Quantcast

Short-staffed and overworked: Capitol Police struggle after months of trauma

Members of the Capitol Police pay respects to officer Brian Sicknick as he lays in honor in the Rotunda of the U.S. Capitol building on Feb. 3, 2021, in Washington, D.C.

BRENDAN SMIALOWSKI, AFP VIA GETTY IMAGES/TNS

By CHRIS MARQUETTE | CQ-Roll Call | Published: April 7, 2021

WASHINGTON (Tribune News Service) — After an off-duty Capitol Police officer learned Friday that shots were fired near the Capitol, the officer called a colleague who was on duty and in tears.

Earlier that afternoon, Noah Green slammed the blue car he was driving into two Capitol Police Officers, killing Officer William “Billy” Evans and injuring Officer Kenny Shaver. Capitol Police officers rushed Evans to the hospital in a cruiser.

“So all I’m thinking is they’re at [the hospital] covered in blood, just freaking out,” the off-duty officer told CQ Roll Call.

The fatal assault marked the third death of a Capitol Police officer this year in what has arguably been one of the most trying stretches of time in the department’s almost 200-year history.

Capitol Police Officer Brian Sicknick died after suffering injuries when a pro-Trump mob stormed the Capitol on Jan. 6. Just days later, another officer, Howard Liebengood, died by suicide. Eighty officers were seriously injured during the insurrection, according to the police force’s union. Countless other officers are living with severe trauma from the attack but continue to work forced overtime.

The manner of last week’s attack — by a lone assailant driving through the Capitol complex — is also top of mind to those who work in the department.

“That could happen to any single person standing out on a corner at one of our posts at any single time,” a second officer said of Evans’ death. “So I think that’s what hit home for a lot of people.”

“It’s not only hitting home to us, but our families are really suffering now because they’re fearing for our lives,” the officer added.

The officers requested anonymity to speak candidly about the ongoing trauma sustained by many in the force of 1,839 officers.

Officers are now on high alert when a car passes by, a frequent occurrence for any of them stationed outside during a shift.

“It’s terrifying. You know it makes everybody concerned about just every minute of being on duty, which sometimes you forget about,” the first officer said. “And even now, you still forget about it but then it comes back to, you know, looking around and looking behind you and worrying about the cars going by.”

Speaker Nancy Pelosi of California and Senate Majority Leader Charles E. Schumer of New York announced Tuesday that Evans will lie in honor in the Capitol Rotunda on April 13. Sicknick was honored in the Rotunda Feb. 3.

Evans, an 18-year veteran of the department, was remembered by his family as “the best father, son, brother, and friend anyone could ever hope for.”

The family’s statement said his most cherished moments were those spent with his two children, Logan and Abigail, including lightsaber duels and the “Harry Potter” series.

“Their dad was their hero long before the tragic events of last week,” the family said in the statement.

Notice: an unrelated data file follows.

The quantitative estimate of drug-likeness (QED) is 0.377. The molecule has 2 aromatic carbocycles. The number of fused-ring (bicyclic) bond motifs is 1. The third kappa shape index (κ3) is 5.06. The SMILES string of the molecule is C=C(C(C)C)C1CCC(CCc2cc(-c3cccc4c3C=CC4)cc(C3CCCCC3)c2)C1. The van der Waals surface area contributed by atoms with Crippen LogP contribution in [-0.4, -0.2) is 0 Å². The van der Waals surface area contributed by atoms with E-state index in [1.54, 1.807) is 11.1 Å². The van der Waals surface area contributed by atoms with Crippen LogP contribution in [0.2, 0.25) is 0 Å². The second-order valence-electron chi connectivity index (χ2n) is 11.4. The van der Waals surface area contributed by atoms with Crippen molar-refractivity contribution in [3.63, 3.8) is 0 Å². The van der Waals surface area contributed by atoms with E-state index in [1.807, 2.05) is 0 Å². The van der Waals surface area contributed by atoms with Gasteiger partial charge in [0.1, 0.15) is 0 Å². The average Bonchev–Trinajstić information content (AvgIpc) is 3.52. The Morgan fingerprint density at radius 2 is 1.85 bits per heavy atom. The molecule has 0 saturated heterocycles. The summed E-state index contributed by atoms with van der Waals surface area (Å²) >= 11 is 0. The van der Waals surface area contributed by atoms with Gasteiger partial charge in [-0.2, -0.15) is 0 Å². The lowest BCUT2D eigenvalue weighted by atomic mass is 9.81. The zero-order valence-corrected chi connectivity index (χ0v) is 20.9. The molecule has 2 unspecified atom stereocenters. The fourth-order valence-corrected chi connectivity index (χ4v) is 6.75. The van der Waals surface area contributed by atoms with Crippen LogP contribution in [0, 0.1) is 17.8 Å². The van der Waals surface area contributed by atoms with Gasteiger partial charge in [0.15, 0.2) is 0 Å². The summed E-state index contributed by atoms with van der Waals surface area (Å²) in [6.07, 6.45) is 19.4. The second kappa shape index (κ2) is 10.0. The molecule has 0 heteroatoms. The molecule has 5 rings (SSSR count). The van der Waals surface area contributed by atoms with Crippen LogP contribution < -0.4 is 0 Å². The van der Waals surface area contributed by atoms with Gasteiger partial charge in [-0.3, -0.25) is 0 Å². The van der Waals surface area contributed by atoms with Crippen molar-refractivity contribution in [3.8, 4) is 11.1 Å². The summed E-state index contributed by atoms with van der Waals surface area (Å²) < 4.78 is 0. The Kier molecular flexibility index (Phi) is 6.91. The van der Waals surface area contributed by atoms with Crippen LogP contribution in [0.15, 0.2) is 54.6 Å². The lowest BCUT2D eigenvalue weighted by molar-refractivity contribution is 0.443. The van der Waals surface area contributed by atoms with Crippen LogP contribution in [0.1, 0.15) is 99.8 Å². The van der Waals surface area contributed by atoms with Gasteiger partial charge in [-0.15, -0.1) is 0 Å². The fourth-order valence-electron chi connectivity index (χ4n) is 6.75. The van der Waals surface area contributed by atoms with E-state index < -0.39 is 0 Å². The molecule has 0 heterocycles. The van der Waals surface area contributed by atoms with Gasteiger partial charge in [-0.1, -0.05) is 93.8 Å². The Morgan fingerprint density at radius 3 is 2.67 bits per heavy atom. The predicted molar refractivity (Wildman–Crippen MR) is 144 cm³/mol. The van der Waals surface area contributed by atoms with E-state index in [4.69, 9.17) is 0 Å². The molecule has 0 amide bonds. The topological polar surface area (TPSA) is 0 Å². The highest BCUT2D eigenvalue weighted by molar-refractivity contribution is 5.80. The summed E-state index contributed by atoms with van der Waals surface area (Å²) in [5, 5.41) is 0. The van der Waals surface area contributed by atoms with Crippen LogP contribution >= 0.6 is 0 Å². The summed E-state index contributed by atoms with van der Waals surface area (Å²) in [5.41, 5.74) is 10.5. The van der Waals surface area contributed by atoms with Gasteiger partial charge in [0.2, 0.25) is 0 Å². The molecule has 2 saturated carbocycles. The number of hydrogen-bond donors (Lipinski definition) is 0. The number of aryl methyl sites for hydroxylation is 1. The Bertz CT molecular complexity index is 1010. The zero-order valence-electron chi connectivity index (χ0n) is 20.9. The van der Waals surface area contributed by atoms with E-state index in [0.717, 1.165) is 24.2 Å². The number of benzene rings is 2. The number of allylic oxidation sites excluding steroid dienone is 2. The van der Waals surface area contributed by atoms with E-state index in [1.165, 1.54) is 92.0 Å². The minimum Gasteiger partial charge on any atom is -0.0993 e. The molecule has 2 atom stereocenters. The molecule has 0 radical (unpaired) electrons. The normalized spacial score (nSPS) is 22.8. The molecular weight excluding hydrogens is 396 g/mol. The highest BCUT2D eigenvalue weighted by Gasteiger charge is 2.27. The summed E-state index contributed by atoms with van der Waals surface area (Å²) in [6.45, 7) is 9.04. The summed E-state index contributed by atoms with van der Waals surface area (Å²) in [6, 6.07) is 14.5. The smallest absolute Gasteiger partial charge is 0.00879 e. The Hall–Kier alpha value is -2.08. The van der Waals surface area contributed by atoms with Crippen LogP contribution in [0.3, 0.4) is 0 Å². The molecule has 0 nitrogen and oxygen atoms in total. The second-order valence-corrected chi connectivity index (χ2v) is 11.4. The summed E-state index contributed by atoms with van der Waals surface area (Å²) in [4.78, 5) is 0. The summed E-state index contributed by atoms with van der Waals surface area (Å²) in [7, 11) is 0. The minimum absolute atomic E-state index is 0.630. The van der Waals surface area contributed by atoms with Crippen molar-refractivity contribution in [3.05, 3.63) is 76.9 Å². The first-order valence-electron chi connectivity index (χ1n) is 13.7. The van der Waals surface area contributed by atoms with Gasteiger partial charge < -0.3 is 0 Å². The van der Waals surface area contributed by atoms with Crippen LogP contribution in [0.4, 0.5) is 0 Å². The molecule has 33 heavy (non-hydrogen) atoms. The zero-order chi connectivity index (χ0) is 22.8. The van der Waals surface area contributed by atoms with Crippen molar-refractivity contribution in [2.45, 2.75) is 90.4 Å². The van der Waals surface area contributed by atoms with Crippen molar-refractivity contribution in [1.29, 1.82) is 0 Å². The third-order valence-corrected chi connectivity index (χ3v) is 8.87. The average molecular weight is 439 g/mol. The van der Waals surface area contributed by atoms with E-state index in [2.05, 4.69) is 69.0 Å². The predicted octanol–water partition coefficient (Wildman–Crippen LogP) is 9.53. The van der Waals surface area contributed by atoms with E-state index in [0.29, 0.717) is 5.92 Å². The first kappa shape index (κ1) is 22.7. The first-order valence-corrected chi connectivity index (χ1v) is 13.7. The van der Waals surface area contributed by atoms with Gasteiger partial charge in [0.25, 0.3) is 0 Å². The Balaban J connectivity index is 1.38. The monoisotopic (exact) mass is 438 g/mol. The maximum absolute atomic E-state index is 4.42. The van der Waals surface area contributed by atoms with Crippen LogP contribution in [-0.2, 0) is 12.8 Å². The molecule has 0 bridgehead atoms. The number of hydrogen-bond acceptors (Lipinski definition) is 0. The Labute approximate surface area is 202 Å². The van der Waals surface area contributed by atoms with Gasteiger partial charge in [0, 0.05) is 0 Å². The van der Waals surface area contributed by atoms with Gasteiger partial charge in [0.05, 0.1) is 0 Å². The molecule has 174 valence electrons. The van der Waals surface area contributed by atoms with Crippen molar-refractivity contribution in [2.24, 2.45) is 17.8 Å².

Retired Army Lt. Gen. Russel L. Honoré and his task force prepared a report after the Jan. 6 insurrection on how to improve security at the Capitol complex. It found that Capitol Police “were understaffed, insufficiently equipped, and inadequately trained to secure the Capitol and Members” when the violent mob stormed the building.

Honoré’s team noted that 233 vacancies and increased work demands have resulted in an “unsustainable” model of overtime use in the force, which is authorized to have 2,072 officers. There were almost 720,000 overtime hours across the force in fiscal 2020 alone. The report recommended that Capitol Police add a total of 854 positions.

The staffing shortfall, coupled with increased requirements to guard entry points at the inner fence around the complex (the outer fence was taken down at the end of March at the behest of lawmakers), has resulted in low morale and officers regularly working so much they say they barely see their families. Further complicating matters, there are hundreds of officers eligible to retire over the next five years and others want to leave.

“We’re already very short. People are quitting every day,” the first officer said. “Basically every single person I know is looking for another job. Just applications everywhere.”

A security supplemental funding bill is in the works to boost security resources at the Capitol complex and will be a priority when lawmakers return to Washington next week.

House Appropriations Chair Rosa DeLauro touted the need for the security supplemental bill.

“We must improve intelligence collection and review, bolster the capacity and training of the Capitol Police, and make physical security improvements to the Capitol Complex,” the Connecticut Democrat said in a statement Monday.

It has been over a month since Honoré’s report was released to the public and Congress has yet to act on the supplemental, an issue that is extremely time sensitive, according to the second officer.

“When you go home, you kiss your kids at night, or you kiss your kids in the morning before you come to work,” the officer said. “That might be your last time because we don’t have the measures in place to take care of us and, unfortunately, that comes down to Congress.”

The officer noted that Honoré gave explicit instructions on what is needed, but action implementing any of his recommendations has been slow and officers continue to work under dire circumstances.

“How long is this supplemental going to take before we lose more officers not only to death, but to retirements or just people leaving the department?”

(c)2021 CQ Roll Call
Distributed by Tribune Content Agency, LLC